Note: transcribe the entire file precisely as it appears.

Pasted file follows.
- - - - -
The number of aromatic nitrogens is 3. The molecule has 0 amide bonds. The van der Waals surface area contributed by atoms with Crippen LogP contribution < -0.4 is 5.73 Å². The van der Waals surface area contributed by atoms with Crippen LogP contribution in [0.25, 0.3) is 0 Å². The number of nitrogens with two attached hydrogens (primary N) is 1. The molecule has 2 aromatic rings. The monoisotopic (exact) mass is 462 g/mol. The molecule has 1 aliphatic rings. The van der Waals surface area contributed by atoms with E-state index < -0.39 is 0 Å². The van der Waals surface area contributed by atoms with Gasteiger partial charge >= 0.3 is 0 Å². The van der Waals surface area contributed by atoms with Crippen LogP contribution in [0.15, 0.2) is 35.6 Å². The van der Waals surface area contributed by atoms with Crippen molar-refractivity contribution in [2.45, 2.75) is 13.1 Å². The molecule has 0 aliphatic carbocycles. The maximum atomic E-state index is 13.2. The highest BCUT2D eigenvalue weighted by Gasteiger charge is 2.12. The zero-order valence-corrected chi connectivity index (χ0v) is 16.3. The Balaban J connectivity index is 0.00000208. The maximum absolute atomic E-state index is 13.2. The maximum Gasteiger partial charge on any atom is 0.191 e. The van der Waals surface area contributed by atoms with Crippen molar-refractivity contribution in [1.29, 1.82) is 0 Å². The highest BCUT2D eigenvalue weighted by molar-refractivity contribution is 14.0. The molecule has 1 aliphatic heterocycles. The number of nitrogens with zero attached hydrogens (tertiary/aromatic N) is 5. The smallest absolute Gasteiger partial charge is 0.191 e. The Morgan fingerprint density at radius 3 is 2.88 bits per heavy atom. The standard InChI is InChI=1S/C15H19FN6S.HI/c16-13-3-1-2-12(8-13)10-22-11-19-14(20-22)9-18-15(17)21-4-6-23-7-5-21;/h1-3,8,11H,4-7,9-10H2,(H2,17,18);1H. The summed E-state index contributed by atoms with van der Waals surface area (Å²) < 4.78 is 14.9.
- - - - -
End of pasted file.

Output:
The number of aromatic nitrogens is 3. The molecule has 0 amide bonds. The van der Waals surface area contributed by atoms with Crippen LogP contribution < -0.4 is 5.73 Å². The van der Waals surface area contributed by atoms with Crippen LogP contribution in [0.25, 0.3) is 0 Å². The number of nitrogens with two attached hydrogens (primary N) is 1. The molecule has 2 aromatic rings. The monoisotopic (exact) mass is 462 g/mol. The molecule has 1 aliphatic rings. The van der Waals surface area contributed by atoms with E-state index < -0.39 is 0 Å². The van der Waals surface area contributed by atoms with Gasteiger partial charge >= 0.3 is 0 Å². The van der Waals surface area contributed by atoms with Crippen LogP contribution in [0.15, 0.2) is 35.6 Å². The van der Waals surface area contributed by atoms with Crippen molar-refractivity contribution in [2.45, 2.75) is 13.1 Å². The molecule has 0 aliphatic carbocycles. The maximum atomic E-state index is 13.2. The highest BCUT2D eigenvalue weighted by Gasteiger charge is 2.12. The zero-order valence-corrected chi connectivity index (χ0v) is 16.3. The Balaban J connectivity index is 0.00000208. The maximum absolute atomic E-state index is 13.2. The maximum Gasteiger partial charge on any atom is 0.191 e. The van der Waals surface area contributed by atoms with Crippen molar-refractivity contribution in [1.29, 1.82) is 0 Å². The highest BCUT2D eigenvalue weighted by molar-refractivity contribution is 14.0. The molecule has 1 aliphatic heterocycles. The number of nitrogens with zero attached hydrogens (tertiary/aromatic N) is 5. The smallest absolute Gasteiger partial charge is 0.191 e. The Morgan fingerprint density at radius 3 is 2.88 bits per heavy atom. The standard InChI is InChI=1S/C15H19FN6S.HI/c16-13-3-1-2-12(8-13)10-22-11-19-14(20-22)9-18-15(17)21-4-6-23-7-5-21;/h1-3,8,11H,4-7,9-10H2,(H2,17,18);1H. The summed E-state index contributed by atoms with van der Waals surface area (Å²) < 4.78 is 14.9.